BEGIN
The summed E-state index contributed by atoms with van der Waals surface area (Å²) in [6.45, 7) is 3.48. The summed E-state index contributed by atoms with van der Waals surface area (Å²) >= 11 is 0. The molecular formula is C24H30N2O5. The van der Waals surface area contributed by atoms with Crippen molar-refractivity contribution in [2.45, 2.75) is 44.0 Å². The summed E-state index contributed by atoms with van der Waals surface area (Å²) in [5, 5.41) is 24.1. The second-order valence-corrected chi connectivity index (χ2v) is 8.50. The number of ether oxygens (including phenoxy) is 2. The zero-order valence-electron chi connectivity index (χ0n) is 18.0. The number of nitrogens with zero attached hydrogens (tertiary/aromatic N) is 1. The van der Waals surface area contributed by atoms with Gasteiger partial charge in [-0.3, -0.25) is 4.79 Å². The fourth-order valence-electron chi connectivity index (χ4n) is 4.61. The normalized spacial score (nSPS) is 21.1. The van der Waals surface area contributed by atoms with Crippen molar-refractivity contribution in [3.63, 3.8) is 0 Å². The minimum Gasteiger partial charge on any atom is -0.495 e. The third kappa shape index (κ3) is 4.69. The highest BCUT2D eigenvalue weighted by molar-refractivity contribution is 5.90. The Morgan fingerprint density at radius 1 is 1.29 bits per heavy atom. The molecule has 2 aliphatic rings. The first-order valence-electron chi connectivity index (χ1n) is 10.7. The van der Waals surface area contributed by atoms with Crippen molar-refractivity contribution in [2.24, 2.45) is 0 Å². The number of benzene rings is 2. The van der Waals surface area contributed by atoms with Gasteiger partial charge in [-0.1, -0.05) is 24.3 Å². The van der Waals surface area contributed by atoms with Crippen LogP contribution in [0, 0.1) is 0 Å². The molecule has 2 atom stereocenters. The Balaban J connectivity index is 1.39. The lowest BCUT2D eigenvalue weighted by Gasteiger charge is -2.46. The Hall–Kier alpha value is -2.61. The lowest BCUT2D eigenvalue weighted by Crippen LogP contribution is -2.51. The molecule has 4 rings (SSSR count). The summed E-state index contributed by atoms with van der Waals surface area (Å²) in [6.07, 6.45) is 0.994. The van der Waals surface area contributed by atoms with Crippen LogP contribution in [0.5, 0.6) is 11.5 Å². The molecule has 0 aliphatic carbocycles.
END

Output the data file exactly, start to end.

The summed E-state index contributed by atoms with van der Waals surface area (Å²) in [6.45, 7) is 3.48. The summed E-state index contributed by atoms with van der Waals surface area (Å²) >= 11 is 0. The molecular formula is C24H30N2O5. The van der Waals surface area contributed by atoms with Crippen molar-refractivity contribution in [2.45, 2.75) is 44.0 Å². The summed E-state index contributed by atoms with van der Waals surface area (Å²) in [5, 5.41) is 24.1. The second-order valence-corrected chi connectivity index (χ2v) is 8.50. The number of ether oxygens (including phenoxy) is 2. The zero-order valence-electron chi connectivity index (χ0n) is 18.0. The number of nitrogens with zero attached hydrogens (tertiary/aromatic N) is 1. The van der Waals surface area contributed by atoms with Gasteiger partial charge in [-0.3, -0.25) is 4.79 Å². The fourth-order valence-electron chi connectivity index (χ4n) is 4.61. The normalized spacial score (nSPS) is 21.1. The van der Waals surface area contributed by atoms with Crippen molar-refractivity contribution in [3.63, 3.8) is 0 Å². The minimum Gasteiger partial charge on any atom is -0.495 e. The third kappa shape index (κ3) is 4.69. The highest BCUT2D eigenvalue weighted by molar-refractivity contribution is 5.90. The Morgan fingerprint density at radius 1 is 1.29 bits per heavy atom. The molecule has 2 aliphatic rings. The first-order valence-electron chi connectivity index (χ1n) is 10.7. The van der Waals surface area contributed by atoms with Crippen molar-refractivity contribution in [2.24, 2.45) is 0 Å². The number of benzene rings is 2. The van der Waals surface area contributed by atoms with Gasteiger partial charge in [-0.1, -0.05) is 24.3 Å². The van der Waals surface area contributed by atoms with Crippen LogP contribution in [0, 0.1) is 0 Å². The molecule has 2 atom stereocenters. The Balaban J connectivity index is 1.39. The lowest BCUT2D eigenvalue weighted by Gasteiger charge is -2.46. The Hall–Kier alpha value is -2.61. The lowest BCUT2D eigenvalue weighted by Crippen LogP contribution is -2.51. The molecule has 4 rings (SSSR count). The summed E-state index contributed by atoms with van der Waals surface area (Å²) in [6.07, 6.45) is 0.994. The van der Waals surface area contributed by atoms with Crippen LogP contribution in [0.5, 0.6) is 11.5 Å². The molecule has 0 aliphatic carbocycles.